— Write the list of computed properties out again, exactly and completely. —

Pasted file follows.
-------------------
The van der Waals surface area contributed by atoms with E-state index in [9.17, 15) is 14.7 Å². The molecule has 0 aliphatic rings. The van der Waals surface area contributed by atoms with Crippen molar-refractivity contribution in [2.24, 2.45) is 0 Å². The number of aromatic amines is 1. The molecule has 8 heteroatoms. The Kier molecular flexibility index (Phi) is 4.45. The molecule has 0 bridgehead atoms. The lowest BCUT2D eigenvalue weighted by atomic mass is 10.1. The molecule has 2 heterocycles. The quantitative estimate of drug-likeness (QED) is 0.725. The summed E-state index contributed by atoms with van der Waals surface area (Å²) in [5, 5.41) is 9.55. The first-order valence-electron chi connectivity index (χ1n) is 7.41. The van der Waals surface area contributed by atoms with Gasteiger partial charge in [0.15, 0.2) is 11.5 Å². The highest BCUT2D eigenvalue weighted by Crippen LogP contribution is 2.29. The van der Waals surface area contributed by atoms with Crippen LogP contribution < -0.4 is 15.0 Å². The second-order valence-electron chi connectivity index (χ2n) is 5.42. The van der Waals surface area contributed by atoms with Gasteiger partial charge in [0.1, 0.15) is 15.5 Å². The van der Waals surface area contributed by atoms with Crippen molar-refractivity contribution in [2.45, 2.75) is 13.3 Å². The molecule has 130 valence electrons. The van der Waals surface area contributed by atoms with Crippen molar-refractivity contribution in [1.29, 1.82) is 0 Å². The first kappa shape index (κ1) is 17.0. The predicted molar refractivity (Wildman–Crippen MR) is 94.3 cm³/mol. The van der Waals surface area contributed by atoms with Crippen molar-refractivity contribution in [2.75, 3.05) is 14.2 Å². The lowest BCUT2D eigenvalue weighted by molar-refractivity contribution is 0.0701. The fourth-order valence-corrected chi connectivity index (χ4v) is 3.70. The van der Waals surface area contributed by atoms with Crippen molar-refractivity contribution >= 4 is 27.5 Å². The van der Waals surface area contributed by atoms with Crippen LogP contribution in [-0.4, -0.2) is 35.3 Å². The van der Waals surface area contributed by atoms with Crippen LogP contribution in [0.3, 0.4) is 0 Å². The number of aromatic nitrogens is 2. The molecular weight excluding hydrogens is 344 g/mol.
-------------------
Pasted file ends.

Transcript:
The van der Waals surface area contributed by atoms with E-state index in [9.17, 15) is 14.7 Å². The molecule has 0 aliphatic rings. The van der Waals surface area contributed by atoms with Crippen molar-refractivity contribution in [2.24, 2.45) is 0 Å². The number of aromatic amines is 1. The molecule has 8 heteroatoms. The Kier molecular flexibility index (Phi) is 4.45. The molecule has 0 bridgehead atoms. The lowest BCUT2D eigenvalue weighted by atomic mass is 10.1. The molecule has 2 heterocycles. The quantitative estimate of drug-likeness (QED) is 0.725. The summed E-state index contributed by atoms with van der Waals surface area (Å²) in [5, 5.41) is 9.55. The first-order valence-electron chi connectivity index (χ1n) is 7.41. The van der Waals surface area contributed by atoms with Gasteiger partial charge in [0.15, 0.2) is 11.5 Å². The highest BCUT2D eigenvalue weighted by Crippen LogP contribution is 2.29. The van der Waals surface area contributed by atoms with Crippen LogP contribution < -0.4 is 15.0 Å². The second-order valence-electron chi connectivity index (χ2n) is 5.42. The van der Waals surface area contributed by atoms with Gasteiger partial charge in [0.1, 0.15) is 15.5 Å². The van der Waals surface area contributed by atoms with Crippen molar-refractivity contribution in [2.45, 2.75) is 13.3 Å². The molecule has 130 valence electrons. The van der Waals surface area contributed by atoms with Crippen molar-refractivity contribution in [1.29, 1.82) is 0 Å². The first kappa shape index (κ1) is 17.0. The predicted molar refractivity (Wildman–Crippen MR) is 94.3 cm³/mol. The van der Waals surface area contributed by atoms with Crippen molar-refractivity contribution in [2.75, 3.05) is 14.2 Å². The lowest BCUT2D eigenvalue weighted by molar-refractivity contribution is 0.0701. The fourth-order valence-corrected chi connectivity index (χ4v) is 3.70. The van der Waals surface area contributed by atoms with Crippen molar-refractivity contribution >= 4 is 27.5 Å². The van der Waals surface area contributed by atoms with Crippen LogP contribution in [-0.4, -0.2) is 35.3 Å². The van der Waals surface area contributed by atoms with Crippen LogP contribution in [0.3, 0.4) is 0 Å². The number of aromatic nitrogens is 2. The molecular weight excluding hydrogens is 344 g/mol.